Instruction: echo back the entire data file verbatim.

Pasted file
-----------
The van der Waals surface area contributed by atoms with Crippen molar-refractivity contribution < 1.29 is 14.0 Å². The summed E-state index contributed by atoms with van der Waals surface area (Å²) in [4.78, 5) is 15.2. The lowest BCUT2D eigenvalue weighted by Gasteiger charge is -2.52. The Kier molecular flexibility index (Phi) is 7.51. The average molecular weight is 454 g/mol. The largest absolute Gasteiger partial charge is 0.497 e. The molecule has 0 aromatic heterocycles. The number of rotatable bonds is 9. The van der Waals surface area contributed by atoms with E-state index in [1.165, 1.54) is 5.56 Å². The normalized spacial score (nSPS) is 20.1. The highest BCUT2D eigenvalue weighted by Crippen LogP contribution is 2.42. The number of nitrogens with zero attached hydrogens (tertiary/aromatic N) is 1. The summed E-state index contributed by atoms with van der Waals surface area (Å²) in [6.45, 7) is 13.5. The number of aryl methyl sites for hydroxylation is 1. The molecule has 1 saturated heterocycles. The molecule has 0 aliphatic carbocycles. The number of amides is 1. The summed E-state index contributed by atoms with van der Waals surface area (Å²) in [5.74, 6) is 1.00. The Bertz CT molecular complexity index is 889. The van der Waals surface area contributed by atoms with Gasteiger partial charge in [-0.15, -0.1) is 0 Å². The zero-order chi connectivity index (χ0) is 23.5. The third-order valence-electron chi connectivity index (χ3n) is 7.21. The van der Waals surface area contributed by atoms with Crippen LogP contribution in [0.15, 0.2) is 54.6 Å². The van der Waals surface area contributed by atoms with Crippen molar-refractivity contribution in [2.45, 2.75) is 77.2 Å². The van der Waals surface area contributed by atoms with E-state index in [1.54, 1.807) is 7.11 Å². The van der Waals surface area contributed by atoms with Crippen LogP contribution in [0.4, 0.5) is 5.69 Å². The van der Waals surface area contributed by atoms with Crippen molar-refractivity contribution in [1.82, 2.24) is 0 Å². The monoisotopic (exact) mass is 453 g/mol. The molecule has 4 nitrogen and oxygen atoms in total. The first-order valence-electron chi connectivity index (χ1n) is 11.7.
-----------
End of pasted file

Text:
The van der Waals surface area contributed by atoms with Crippen molar-refractivity contribution < 1.29 is 14.0 Å². The summed E-state index contributed by atoms with van der Waals surface area (Å²) in [4.78, 5) is 15.2. The lowest BCUT2D eigenvalue weighted by Gasteiger charge is -2.52. The Kier molecular flexibility index (Phi) is 7.51. The average molecular weight is 454 g/mol. The largest absolute Gasteiger partial charge is 0.497 e. The molecule has 0 aromatic heterocycles. The number of rotatable bonds is 9. The van der Waals surface area contributed by atoms with E-state index in [1.165, 1.54) is 5.56 Å². The normalized spacial score (nSPS) is 20.1. The highest BCUT2D eigenvalue weighted by Crippen LogP contribution is 2.42. The number of nitrogens with zero attached hydrogens (tertiary/aromatic N) is 1. The summed E-state index contributed by atoms with van der Waals surface area (Å²) in [6.45, 7) is 13.5. The number of aryl methyl sites for hydroxylation is 1. The molecule has 1 saturated heterocycles. The molecule has 0 aliphatic carbocycles. The number of amides is 1. The summed E-state index contributed by atoms with van der Waals surface area (Å²) in [5.74, 6) is 1.00. The Bertz CT molecular complexity index is 889. The van der Waals surface area contributed by atoms with Gasteiger partial charge in [-0.15, -0.1) is 0 Å². The zero-order chi connectivity index (χ0) is 23.5. The third-order valence-electron chi connectivity index (χ3n) is 7.21. The van der Waals surface area contributed by atoms with Crippen LogP contribution in [0.15, 0.2) is 54.6 Å². The van der Waals surface area contributed by atoms with Crippen molar-refractivity contribution in [2.45, 2.75) is 77.2 Å². The van der Waals surface area contributed by atoms with E-state index in [1.54, 1.807) is 7.11 Å². The van der Waals surface area contributed by atoms with Crippen LogP contribution in [0.4, 0.5) is 5.69 Å². The van der Waals surface area contributed by atoms with Crippen molar-refractivity contribution in [1.82, 2.24) is 0 Å². The monoisotopic (exact) mass is 453 g/mol. The molecule has 4 nitrogen and oxygen atoms in total. The first-order valence-electron chi connectivity index (χ1n) is 11.7.